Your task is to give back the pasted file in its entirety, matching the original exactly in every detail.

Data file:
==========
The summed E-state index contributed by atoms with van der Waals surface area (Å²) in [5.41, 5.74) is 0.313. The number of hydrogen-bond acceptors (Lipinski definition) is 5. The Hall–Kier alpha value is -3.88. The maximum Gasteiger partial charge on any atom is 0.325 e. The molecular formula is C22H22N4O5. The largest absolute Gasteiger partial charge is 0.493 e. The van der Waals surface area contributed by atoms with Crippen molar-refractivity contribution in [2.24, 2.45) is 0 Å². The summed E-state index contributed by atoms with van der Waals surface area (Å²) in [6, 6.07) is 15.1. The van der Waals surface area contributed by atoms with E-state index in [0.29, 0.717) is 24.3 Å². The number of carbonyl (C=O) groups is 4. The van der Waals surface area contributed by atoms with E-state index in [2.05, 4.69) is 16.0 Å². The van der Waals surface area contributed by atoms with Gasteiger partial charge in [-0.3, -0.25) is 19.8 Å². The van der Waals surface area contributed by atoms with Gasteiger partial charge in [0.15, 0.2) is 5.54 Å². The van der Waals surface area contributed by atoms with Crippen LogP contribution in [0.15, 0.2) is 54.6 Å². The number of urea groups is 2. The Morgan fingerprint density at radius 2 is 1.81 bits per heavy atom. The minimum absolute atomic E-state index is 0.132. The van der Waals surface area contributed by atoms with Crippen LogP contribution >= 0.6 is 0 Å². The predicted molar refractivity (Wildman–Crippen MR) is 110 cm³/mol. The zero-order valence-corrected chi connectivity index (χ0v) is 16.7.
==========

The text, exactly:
The summed E-state index contributed by atoms with van der Waals surface area (Å²) in [5.41, 5.74) is 0.313. The number of hydrogen-bond acceptors (Lipinski definition) is 5. The Hall–Kier alpha value is -3.88. The maximum Gasteiger partial charge on any atom is 0.325 e. The molecular formula is C22H22N4O5. The largest absolute Gasteiger partial charge is 0.493 e. The van der Waals surface area contributed by atoms with Crippen molar-refractivity contribution in [2.24, 2.45) is 0 Å². The summed E-state index contributed by atoms with van der Waals surface area (Å²) in [6, 6.07) is 15.1. The van der Waals surface area contributed by atoms with E-state index in [0.29, 0.717) is 24.3 Å². The number of carbonyl (C=O) groups is 4. The van der Waals surface area contributed by atoms with E-state index in [2.05, 4.69) is 16.0 Å². The van der Waals surface area contributed by atoms with Gasteiger partial charge in [-0.3, -0.25) is 19.8 Å². The van der Waals surface area contributed by atoms with Gasteiger partial charge in [0.15, 0.2) is 5.54 Å². The van der Waals surface area contributed by atoms with Crippen LogP contribution in [0.15, 0.2) is 54.6 Å². The number of urea groups is 2. The Morgan fingerprint density at radius 2 is 1.81 bits per heavy atom. The minimum absolute atomic E-state index is 0.132. The van der Waals surface area contributed by atoms with Crippen LogP contribution >= 0.6 is 0 Å². The predicted molar refractivity (Wildman–Crippen MR) is 110 cm³/mol. The zero-order valence-corrected chi connectivity index (χ0v) is 16.7.